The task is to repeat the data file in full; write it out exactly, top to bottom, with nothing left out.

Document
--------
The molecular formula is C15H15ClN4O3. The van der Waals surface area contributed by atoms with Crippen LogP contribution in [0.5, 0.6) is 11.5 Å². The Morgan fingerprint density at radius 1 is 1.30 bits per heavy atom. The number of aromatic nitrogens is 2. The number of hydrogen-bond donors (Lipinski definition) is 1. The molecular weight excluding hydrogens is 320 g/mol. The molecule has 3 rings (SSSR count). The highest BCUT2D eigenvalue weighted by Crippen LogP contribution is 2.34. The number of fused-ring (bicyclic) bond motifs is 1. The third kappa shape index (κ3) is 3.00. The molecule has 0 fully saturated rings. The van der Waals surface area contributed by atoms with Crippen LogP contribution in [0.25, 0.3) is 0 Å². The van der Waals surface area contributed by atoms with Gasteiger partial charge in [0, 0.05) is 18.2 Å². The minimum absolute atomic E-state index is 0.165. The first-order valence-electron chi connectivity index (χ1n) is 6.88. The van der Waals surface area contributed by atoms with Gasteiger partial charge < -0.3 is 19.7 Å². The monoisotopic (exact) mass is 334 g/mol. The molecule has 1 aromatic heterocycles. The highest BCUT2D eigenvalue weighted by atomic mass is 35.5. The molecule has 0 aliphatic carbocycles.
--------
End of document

The molecular formula is C15H15ClN4O3. The van der Waals surface area contributed by atoms with Crippen LogP contribution in [0.5, 0.6) is 11.5 Å². The Morgan fingerprint density at radius 1 is 1.30 bits per heavy atom. The number of aromatic nitrogens is 2. The number of hydrogen-bond donors (Lipinski definition) is 1. The molecular weight excluding hydrogens is 320 g/mol. The molecule has 3 rings (SSSR count). The highest BCUT2D eigenvalue weighted by Crippen LogP contribution is 2.34. The number of fused-ring (bicyclic) bond motifs is 1. The third kappa shape index (κ3) is 3.00. The molecule has 0 fully saturated rings. The van der Waals surface area contributed by atoms with Crippen LogP contribution in [0.25, 0.3) is 0 Å². The van der Waals surface area contributed by atoms with Gasteiger partial charge in [0, 0.05) is 18.2 Å². The minimum absolute atomic E-state index is 0.165. The first-order valence-electron chi connectivity index (χ1n) is 6.88. The van der Waals surface area contributed by atoms with Gasteiger partial charge < -0.3 is 19.7 Å². The monoisotopic (exact) mass is 334 g/mol. The molecule has 1 aromatic heterocycles. The highest BCUT2D eigenvalue weighted by atomic mass is 35.5. The molecule has 0 aliphatic carbocycles.